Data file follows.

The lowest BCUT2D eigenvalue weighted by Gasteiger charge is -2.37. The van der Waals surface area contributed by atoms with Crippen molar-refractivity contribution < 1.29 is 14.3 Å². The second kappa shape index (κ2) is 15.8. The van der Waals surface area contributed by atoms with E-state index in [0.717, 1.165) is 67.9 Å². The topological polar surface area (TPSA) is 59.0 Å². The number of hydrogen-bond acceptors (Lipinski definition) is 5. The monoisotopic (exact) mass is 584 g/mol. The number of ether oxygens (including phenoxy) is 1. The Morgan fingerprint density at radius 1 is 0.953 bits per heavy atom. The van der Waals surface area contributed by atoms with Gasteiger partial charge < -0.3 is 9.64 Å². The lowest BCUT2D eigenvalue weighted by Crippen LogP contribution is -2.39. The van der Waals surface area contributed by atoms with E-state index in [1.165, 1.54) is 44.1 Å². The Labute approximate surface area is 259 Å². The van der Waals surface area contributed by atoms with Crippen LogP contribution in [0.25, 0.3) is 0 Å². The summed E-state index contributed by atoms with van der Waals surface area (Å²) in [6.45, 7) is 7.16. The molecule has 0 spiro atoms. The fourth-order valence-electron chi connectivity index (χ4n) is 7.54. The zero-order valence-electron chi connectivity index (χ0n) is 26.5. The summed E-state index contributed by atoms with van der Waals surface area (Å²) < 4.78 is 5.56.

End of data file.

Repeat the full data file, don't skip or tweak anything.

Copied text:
The lowest BCUT2D eigenvalue weighted by Gasteiger charge is -2.37. The van der Waals surface area contributed by atoms with Crippen molar-refractivity contribution < 1.29 is 14.3 Å². The second kappa shape index (κ2) is 15.8. The van der Waals surface area contributed by atoms with E-state index in [0.717, 1.165) is 67.9 Å². The topological polar surface area (TPSA) is 59.0 Å². The number of hydrogen-bond acceptors (Lipinski definition) is 5. The monoisotopic (exact) mass is 584 g/mol. The number of ether oxygens (including phenoxy) is 1. The Morgan fingerprint density at radius 1 is 0.953 bits per heavy atom. The van der Waals surface area contributed by atoms with Gasteiger partial charge < -0.3 is 9.64 Å². The lowest BCUT2D eigenvalue weighted by Crippen LogP contribution is -2.39. The van der Waals surface area contributed by atoms with E-state index in [1.165, 1.54) is 44.1 Å². The Labute approximate surface area is 259 Å². The van der Waals surface area contributed by atoms with Crippen LogP contribution in [0.25, 0.3) is 0 Å². The summed E-state index contributed by atoms with van der Waals surface area (Å²) in [6.45, 7) is 7.16. The molecule has 0 spiro atoms. The fourth-order valence-electron chi connectivity index (χ4n) is 7.54. The zero-order valence-electron chi connectivity index (χ0n) is 26.5. The summed E-state index contributed by atoms with van der Waals surface area (Å²) < 4.78 is 5.56.